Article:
Celeina: It’s a gifted education in theater.

Kikukawa: That’s right (laughs).

Even after becoming a mom, I continue to do theater as a mom.

Celeina: How did you get into theater in the first place?

Kikukawa: I was born and raised in Tottori, but when I graduated from high school, I came to Tokyo with the idea of doing theater. From there, I went to a training school and had opportunities to work with contortionists. I wanted to do silly things anyway, so that’s how I started this theater unit “Hula-Hooper”.

Takano: So “Utauhahagokoro” started in 2017?

Kikukawa: It was when my child was about one year old. I had a baby and couldn’t really settle down, but I said to an actress friend of mine who had a child around the same age, “I want to do something like this, what do you think? When you have a 0-year-old child, you have to take care of everything, like changing diapers and clothes, and I would say, “Let’s change him. I thought it would be fun to sing a chorus of the humming that comes naturally to me.

Takano: That’s something only a mother can do, isn’t it?

Kikukawa: That’s right. It’s like a song about a mother’s objective feelings toward her fussy child.

Celeina: I see. Then, of course, the audience you want to reach is moms. I guess it is also about empathy, but I would also like to express my feelings to my partner.

Kikukawa: That’s part of it, too (laughs).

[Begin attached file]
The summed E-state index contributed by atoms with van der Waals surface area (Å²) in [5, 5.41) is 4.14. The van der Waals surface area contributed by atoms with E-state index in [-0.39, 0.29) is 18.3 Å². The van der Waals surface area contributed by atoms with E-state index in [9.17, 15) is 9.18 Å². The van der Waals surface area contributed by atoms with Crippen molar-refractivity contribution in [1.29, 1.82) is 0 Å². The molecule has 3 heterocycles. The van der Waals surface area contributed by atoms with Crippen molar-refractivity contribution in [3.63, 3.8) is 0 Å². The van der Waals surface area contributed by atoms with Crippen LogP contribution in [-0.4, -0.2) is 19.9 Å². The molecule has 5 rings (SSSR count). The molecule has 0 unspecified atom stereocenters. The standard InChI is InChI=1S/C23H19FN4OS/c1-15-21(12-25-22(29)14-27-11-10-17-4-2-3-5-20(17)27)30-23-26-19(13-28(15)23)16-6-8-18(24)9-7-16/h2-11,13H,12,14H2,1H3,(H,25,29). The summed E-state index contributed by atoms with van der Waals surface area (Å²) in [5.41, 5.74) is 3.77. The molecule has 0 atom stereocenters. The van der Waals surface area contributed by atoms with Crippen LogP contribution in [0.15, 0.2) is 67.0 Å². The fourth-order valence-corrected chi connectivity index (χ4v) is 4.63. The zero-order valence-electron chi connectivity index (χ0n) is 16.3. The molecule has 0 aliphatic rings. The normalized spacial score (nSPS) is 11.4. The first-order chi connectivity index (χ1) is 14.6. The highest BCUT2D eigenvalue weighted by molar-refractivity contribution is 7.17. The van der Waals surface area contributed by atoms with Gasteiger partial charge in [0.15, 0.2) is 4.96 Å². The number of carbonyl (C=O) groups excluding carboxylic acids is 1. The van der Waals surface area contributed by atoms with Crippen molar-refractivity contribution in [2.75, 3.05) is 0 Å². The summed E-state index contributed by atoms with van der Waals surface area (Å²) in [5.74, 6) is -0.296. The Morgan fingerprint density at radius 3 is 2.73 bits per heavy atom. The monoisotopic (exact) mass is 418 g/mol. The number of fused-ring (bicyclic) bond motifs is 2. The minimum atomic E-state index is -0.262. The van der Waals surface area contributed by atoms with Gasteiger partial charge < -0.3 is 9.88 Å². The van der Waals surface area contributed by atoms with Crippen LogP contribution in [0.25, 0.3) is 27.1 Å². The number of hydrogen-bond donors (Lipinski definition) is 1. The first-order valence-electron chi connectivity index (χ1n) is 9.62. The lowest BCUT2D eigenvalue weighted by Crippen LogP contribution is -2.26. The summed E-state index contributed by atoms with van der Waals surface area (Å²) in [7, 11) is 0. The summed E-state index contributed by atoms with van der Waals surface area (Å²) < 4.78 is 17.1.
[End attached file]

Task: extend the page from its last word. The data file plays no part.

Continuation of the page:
Takano: Not only your children, but also the children of the other members of the group will appear on stage.

Kikukawa: I can’t imagine doing a play without my children. I wanted to create a place where they can enjoy themselves and do what they want to do to the best of their ability, while being there with us in the rehearsal hall and during the performance.

Celeina: It’s a win-win-win situation (laughs).

Kikukawa: I don’t know if it is a win-win situation (laughs).

Celeina: It is a joy to be with your mother all the time.

Kikukawa: When they reach the level where they can stay at home by themselves, they stop following me, but they are not to that level yet. But they are all playing freely around the house. Sometimes she sings while holding me in her arms, and sometimes she gets really mad at me and says, “Don’t sing now.

Takano: So that happens sometimes (laughs).

Kikukawa: Stop it! It’s too loud!” (laughs). (laughs). Like, “I’m sorry for being so loud because I’m practicing.

Takano: Even though we are here to sing (laughs).

Celeina: But we are all mothers, so it’s reassuring.

Kikukawa: Yes, that is true. In this day and age, everyone lives in a nuclear family, but when they get together, they scold each other’s children. I think it is fun to raise each other’s children as if we have a big family, or rather, as if we have many relatives.

Takano: It is wonderful, isn’t it? Now that you’ve heard all this, I’m sure you’re all wondering what kind of songs “Utauhahagokoro” is going to be. Mr. Kikukawa has chosen one song for us. What song would it be?

Kikukawa: I wanted to make a song that my kids could learn to sing along with, like an alphabet song, about the time before they started elementary school, like an aiueo or something.” I wrote a song called “Hahagokoro no Aieo” and I’d like you to listen to it.